Not even the ski resorts in British Columbia, where Canada’s best ski hills are found, get this wild. A week-plus long moisture system brought rainfall to Los Angeles, but the mountains less than six hours away north of the metropolis have been experiencing a deluge of snow.
By Friday, the Sierra Nevada’s Mammoth Mountain, one of the largest ski resorts in California, recorded over 19 feet of new snow over a 10-day period. Snow continued to fall on Friday and ended just in time for the weekend.
According to social media posts by the resort throughout the week, Mammoth Mountain had to cut down its ski area substantially as its crews could not keep up with the trail grooming needed.
Other resorts in the mountain range also experienced similarly ‘mammoth’ accumulations to the extent that they had to shutter their trails to skiing and snowboarding until conditions were under control.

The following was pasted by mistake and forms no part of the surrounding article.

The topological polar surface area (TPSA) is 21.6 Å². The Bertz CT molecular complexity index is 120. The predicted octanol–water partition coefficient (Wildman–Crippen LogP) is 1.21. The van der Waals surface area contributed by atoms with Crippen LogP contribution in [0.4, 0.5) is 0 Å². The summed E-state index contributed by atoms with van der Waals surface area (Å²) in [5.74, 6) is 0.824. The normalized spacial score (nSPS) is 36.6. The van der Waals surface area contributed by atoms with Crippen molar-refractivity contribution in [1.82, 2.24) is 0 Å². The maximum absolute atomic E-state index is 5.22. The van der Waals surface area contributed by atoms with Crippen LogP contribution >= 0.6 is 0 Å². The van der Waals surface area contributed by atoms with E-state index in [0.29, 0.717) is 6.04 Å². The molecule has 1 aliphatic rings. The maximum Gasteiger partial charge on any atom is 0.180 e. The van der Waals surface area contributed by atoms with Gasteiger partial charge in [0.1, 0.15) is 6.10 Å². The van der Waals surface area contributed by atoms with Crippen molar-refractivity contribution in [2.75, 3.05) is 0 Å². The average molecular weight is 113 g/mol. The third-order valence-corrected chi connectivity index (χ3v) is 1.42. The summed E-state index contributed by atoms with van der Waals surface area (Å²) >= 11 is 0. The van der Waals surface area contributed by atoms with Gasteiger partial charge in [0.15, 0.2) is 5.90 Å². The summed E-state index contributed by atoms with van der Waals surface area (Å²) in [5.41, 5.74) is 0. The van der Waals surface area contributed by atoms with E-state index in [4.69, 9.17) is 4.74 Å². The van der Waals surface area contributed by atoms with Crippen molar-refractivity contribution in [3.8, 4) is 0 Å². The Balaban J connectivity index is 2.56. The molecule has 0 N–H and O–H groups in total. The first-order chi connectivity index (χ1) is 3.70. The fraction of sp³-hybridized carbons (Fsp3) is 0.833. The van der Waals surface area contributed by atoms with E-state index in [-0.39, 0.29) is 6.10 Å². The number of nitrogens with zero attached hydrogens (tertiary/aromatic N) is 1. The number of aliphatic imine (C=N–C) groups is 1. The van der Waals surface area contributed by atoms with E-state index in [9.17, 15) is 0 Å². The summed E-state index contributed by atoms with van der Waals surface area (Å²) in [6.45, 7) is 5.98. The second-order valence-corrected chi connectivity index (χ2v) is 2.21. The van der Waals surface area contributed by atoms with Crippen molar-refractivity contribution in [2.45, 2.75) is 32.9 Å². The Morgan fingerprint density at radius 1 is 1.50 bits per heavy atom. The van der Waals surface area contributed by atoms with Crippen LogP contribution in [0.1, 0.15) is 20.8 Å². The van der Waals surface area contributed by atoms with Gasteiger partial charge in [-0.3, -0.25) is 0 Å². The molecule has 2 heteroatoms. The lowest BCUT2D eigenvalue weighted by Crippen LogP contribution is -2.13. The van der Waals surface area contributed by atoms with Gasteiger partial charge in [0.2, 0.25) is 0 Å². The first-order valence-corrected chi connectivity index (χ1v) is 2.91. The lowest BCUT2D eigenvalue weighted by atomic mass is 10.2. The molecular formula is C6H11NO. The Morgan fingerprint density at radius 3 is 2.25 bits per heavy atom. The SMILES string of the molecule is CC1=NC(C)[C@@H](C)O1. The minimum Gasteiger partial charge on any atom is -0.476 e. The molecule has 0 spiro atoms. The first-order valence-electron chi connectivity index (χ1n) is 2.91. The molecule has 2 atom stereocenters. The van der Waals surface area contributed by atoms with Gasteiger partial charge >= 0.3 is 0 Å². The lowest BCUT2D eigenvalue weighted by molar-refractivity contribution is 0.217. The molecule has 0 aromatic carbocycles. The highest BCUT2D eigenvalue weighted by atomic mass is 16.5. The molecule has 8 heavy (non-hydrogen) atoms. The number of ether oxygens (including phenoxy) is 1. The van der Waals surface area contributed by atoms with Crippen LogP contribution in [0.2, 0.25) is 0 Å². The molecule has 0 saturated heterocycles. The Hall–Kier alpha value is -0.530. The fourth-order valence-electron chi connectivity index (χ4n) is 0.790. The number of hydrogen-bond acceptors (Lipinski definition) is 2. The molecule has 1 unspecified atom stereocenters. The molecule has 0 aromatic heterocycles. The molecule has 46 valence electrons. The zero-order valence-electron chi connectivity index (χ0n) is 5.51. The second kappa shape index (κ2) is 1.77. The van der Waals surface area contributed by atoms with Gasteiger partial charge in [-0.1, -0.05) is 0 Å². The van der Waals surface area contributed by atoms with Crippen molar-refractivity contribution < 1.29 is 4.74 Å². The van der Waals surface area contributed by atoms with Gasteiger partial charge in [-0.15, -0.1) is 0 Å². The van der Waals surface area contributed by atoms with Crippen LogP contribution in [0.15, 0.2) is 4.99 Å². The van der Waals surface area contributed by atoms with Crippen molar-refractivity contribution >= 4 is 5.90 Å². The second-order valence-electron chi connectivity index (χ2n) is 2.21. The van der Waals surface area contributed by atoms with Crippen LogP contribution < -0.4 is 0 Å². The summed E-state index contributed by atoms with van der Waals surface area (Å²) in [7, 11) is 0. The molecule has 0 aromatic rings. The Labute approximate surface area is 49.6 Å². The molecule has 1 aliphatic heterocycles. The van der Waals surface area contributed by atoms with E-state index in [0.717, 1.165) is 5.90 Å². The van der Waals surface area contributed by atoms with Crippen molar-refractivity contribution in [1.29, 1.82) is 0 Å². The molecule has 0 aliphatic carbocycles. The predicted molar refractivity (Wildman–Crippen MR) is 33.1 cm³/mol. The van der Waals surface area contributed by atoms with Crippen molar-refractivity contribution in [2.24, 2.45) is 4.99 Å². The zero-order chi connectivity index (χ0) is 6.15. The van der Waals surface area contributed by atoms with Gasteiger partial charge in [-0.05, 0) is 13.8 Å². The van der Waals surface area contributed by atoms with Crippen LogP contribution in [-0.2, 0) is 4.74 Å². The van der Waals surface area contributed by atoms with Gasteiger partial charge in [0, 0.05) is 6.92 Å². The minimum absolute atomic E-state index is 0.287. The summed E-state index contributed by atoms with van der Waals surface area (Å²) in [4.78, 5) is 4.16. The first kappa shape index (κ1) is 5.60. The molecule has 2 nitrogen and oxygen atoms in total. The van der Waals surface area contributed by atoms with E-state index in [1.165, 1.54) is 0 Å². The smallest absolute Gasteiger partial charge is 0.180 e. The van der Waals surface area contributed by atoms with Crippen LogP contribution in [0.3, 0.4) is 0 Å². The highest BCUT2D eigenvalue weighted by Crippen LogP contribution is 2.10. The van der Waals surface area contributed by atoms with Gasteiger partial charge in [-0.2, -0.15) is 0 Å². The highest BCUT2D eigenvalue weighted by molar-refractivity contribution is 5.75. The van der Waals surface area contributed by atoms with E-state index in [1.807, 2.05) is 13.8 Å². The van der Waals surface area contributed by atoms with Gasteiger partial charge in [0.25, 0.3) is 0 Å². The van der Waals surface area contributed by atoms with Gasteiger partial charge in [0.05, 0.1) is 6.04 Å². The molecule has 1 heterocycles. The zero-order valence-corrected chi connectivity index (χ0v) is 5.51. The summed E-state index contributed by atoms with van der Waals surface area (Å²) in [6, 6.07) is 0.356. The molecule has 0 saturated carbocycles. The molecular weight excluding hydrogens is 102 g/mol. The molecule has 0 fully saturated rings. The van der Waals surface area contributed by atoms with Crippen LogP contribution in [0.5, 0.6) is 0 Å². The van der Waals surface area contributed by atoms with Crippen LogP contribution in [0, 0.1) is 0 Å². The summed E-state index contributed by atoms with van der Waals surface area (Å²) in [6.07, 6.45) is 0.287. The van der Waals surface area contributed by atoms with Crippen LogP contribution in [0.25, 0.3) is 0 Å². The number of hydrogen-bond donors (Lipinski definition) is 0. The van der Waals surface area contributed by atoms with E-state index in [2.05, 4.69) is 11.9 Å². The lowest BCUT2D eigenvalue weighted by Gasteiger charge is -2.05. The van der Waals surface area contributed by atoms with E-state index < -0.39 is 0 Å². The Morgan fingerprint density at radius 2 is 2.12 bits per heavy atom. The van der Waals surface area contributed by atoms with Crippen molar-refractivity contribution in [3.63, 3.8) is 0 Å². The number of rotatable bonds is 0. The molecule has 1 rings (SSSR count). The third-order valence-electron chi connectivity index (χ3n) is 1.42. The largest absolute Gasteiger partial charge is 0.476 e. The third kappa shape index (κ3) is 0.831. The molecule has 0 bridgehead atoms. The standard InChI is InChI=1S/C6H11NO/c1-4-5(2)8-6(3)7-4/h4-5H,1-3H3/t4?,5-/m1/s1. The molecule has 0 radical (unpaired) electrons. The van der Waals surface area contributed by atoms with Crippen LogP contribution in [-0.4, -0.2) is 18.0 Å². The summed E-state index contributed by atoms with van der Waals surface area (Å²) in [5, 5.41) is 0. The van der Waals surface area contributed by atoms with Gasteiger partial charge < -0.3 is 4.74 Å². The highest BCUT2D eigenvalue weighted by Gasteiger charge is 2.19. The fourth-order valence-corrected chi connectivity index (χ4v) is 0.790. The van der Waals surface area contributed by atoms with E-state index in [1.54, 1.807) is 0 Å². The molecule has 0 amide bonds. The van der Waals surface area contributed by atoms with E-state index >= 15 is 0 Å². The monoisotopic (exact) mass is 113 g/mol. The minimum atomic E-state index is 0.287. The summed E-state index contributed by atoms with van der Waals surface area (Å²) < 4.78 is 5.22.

More than half of Mammoth Mountain’s average annual snowfall fell in the short 10-day period this month, giving it a snow base ranging between 12 feet and 22 feet.
In contrast, Whistler Blackcomb saw about two feet of snow during the same period and it currently has a mid-mountain snow base of just under six feet, and Cypress Mountain in Metro Vancouver has a mid-mountain base of roughly 10 feet.
With the official start of spring still two months away, snowfall this season throughout the Pacific Northwest and Northern California is turning out to be an above-average season.
The precipitation from the recent series of powerful storms has brought much-needed drought relief to California, which has been experiencing a drought for the last six years. The US Drought Monitor says 43% of the state is drought-free, up from just 3% the same time last year.